TCPR: Dr. Cozolino, what got you interested in the neuroscience of psychotherapy?
Dr. Cozolino: About 20 years ago, I was very interested in working with adults who suffered trauma as children, especially those from cult situations or with sadistic parents. From there I became interested in memory and how the brain organizes information.
TCPR: How do you actually use your knowledge of neuroscience to help your psychotherapy patients?
Dr. Cozolino: I’ve found it useful to have a scientifically based, if not totally correct, explanation for what I think is happening in my clients’ brains. These explanations are all still at the level of hypotheses, but they allow clients to have nonshaming explanations for what is going on with them.
TCPR: You discuss “enhancing neuroplasticity” in your book.What is neuroplasticity?
Dr. Cozolino: Neuroplasticity refers to the brain’s ability to change its functional architecture by creating new neurons (neurogenesis) or making new neural connections. Neuroplasticity is the hub of the integration of psychotherapy and neuroscience.
TCPR: You talk about psychotherapy as “rebuilding the brain.” What do you mean by that?
Dr. Cozolino: The brain is an organ of adaptation. The brains of primates, especially humans, have an extended period of post-natal development, unlike the brain of a giraffe, for example. The giraffe is ready to join the herd 10 minutes after birth. A human’s immature brain adapts to the early social environment of the family. This is good news if the social environment is functional and adaptive; then the brain that is built in childhood continues to adapt to the environment over time. It is bad news when the family creates traumatic experiences that may not be typical of the environment that we move into later in life.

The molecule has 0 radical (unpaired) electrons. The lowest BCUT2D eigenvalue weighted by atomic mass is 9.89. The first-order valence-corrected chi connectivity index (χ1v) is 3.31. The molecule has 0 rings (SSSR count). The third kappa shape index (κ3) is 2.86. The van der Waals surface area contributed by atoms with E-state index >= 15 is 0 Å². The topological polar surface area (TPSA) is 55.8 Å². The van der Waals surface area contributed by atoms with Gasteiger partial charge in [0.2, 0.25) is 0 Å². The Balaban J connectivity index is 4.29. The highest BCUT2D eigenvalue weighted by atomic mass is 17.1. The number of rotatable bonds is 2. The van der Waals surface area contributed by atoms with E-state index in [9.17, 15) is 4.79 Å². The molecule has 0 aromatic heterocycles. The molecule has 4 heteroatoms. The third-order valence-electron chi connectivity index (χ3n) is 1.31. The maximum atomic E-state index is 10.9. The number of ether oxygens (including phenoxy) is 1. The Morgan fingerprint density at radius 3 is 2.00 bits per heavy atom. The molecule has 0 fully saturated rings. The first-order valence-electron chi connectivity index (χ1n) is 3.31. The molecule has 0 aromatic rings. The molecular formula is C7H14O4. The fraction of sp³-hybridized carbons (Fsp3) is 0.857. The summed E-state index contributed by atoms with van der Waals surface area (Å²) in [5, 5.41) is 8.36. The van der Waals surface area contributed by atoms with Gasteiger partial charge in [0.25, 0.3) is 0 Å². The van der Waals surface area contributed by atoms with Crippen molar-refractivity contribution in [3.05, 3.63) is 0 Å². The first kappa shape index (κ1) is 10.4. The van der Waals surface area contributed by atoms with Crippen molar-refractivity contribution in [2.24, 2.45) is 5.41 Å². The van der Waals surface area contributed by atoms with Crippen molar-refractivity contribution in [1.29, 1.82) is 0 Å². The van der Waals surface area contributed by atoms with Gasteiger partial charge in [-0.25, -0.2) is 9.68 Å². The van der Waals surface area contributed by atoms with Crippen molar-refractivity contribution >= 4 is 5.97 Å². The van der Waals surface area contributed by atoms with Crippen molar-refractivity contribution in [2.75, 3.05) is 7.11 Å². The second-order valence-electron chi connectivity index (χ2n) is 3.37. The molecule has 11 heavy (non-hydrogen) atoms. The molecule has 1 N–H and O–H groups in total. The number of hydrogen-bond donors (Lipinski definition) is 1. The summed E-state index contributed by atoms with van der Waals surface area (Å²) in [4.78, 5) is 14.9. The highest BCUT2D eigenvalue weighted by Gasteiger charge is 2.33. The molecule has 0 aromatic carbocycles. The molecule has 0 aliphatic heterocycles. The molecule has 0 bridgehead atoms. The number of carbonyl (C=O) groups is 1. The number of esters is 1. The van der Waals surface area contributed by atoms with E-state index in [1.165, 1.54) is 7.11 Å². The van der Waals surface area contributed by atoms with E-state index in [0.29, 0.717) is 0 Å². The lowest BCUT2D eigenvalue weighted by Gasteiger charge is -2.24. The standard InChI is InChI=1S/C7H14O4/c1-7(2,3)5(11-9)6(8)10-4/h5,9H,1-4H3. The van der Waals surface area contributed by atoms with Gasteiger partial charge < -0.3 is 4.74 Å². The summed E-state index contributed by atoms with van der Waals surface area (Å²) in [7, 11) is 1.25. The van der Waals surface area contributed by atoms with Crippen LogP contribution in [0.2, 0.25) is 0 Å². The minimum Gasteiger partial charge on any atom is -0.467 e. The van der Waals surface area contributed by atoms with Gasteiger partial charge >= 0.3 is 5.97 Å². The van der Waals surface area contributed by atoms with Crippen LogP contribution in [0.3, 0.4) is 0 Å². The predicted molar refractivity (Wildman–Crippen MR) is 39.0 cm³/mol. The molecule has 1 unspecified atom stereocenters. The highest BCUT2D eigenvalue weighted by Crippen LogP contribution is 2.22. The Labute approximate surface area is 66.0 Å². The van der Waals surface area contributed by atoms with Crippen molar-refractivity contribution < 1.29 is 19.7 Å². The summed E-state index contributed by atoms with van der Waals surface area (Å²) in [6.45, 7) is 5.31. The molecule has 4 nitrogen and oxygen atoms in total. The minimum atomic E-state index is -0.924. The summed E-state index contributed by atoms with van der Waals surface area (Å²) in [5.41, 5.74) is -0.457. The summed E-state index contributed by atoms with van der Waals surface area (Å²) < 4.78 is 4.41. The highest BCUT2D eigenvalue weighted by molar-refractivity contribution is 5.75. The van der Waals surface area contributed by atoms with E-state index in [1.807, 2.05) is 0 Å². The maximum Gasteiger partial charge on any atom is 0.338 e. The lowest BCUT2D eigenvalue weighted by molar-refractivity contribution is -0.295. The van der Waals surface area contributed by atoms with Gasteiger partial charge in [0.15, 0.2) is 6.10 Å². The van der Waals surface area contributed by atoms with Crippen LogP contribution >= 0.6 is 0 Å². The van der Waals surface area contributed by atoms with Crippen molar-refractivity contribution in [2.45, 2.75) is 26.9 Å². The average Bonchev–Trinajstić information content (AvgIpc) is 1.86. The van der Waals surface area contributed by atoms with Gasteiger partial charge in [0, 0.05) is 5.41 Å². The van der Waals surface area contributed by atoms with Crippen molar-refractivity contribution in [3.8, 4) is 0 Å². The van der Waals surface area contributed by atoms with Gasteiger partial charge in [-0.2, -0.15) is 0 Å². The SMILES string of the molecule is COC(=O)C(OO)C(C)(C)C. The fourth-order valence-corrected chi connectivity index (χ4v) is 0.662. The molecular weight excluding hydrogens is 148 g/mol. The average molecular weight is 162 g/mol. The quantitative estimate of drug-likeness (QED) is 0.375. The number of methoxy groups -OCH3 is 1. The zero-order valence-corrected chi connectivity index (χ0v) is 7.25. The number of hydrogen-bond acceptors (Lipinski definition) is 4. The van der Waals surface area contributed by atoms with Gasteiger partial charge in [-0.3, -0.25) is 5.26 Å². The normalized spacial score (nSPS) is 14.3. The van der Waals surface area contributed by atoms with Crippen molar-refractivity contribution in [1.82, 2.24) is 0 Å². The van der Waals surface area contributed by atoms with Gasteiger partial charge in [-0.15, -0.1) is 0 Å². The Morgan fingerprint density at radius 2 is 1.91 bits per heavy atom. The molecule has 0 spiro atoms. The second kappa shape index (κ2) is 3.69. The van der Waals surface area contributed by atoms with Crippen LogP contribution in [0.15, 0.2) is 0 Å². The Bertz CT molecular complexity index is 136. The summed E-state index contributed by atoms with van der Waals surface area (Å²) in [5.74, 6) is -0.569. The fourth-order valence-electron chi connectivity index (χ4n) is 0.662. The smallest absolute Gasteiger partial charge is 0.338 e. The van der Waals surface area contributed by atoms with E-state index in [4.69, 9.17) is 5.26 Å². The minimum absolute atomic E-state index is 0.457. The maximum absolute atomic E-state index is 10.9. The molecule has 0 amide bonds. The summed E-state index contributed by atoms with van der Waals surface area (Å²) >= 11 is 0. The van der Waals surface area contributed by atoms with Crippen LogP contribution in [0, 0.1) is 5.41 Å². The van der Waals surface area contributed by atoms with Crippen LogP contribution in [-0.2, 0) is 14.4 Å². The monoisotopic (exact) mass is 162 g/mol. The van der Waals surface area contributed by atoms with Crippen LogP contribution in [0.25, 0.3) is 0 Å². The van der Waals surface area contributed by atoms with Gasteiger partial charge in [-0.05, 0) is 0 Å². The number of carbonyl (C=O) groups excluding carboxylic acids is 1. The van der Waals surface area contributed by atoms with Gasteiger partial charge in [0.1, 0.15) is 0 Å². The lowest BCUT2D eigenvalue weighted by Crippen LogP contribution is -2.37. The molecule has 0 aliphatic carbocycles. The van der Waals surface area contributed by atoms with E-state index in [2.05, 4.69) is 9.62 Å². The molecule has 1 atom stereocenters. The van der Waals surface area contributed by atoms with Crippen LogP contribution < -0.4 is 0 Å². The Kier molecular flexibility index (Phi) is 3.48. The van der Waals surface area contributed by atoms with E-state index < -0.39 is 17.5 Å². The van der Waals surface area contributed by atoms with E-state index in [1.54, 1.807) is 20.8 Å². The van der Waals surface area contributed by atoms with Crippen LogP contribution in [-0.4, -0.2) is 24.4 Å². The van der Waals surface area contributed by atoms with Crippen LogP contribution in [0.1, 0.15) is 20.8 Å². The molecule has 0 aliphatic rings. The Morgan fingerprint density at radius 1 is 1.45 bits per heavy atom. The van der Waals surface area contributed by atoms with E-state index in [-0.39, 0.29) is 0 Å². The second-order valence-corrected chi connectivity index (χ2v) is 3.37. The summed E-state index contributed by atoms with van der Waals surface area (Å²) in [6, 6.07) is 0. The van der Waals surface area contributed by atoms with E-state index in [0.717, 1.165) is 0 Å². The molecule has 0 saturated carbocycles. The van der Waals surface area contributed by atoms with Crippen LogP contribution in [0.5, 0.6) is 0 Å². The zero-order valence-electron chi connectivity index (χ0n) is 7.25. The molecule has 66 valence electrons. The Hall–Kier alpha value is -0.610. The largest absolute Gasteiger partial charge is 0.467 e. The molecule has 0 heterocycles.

TCPR: And this inability to adapt causes what kinds of problems?
Dr. Cozolino: A person comes to therapy because life isn’t working for some reason. Often, the reason is that the brain adapted to an environment that is not like the life he or she wants. For example, if a person is used to experiencing trauma and doesn’t have it, he may recreate it because that is where he feels most comfortable. So we use plasticity in therapy to remodel the brain to get the person to where he wants to be instead of continuing to live in the past.
TCPR: Can you describe a clinical example?
Dr. Cozolino: A typical example from my practice is the young woman in her late 20s or early 30s who can’t maintain a relationship. After about three or four months with someone, something goes wrong and she gets out. So we talk about her early life and her history of relationships, and we typically find that she enters relationships with optimism, joy, and attraction, but at some point she realizes the attraction is gone, so she finds a reason to end the relationship. This can go on for 10 or 15 years before she realizes the only thing that’s the same in all of these relationships is her, and maybe it’s her problem and not the boyfriends’.
TCPR: This certainly describes several patients I’ve seen. What is the neurocircuitry hypothetically underlying this behavior pattern?
Dr. Cozolino: Somewhere early in life there has been the experience of intimacy and dependency that was then lost. A parent may have died, or left the family, or become emotionally unavailable for some reason. In the brain, the amygdala’s job is to remember these emotional experiences. We believe that the key circuit for attachment is between the amygdala and the orbital-medial prefrontal cortex. When a child is born, the amygdala is fully developed, but it takes years for that child to learn to build the cortical processes that inhibit and regulate fear. This is why children depend on parents to soothe and regulate them. In the case of our hypothetical patient, the amygdala paired intimacy with the expectation of abandonment, loss, and pain. So her strategy is to “do unto others before they do unto her.” She is not aware of the underlying emotional process, but she finds a way to escape relationships.
TCPR: So what do you do in therapy in order to help her?
Dr. Cozolino: In therapy, I work with her to deconstruct that period of time when she shifts from attraction to repulsion. Assuming that she has a good partner and not someone who is abusive, we think together in terms of where she checked out of the present and where the past started to take over.
TCPR: So the theory is that her maladaptive relationship pattern developed because the circuit between her amygdala and prefrontal cortex developed abnormally. But how could a psychotherapist presume that simply through a series of onehour sessions once a week, which would amount to a very small part of this person’s life, she could actually change the way the neurons connect to one another?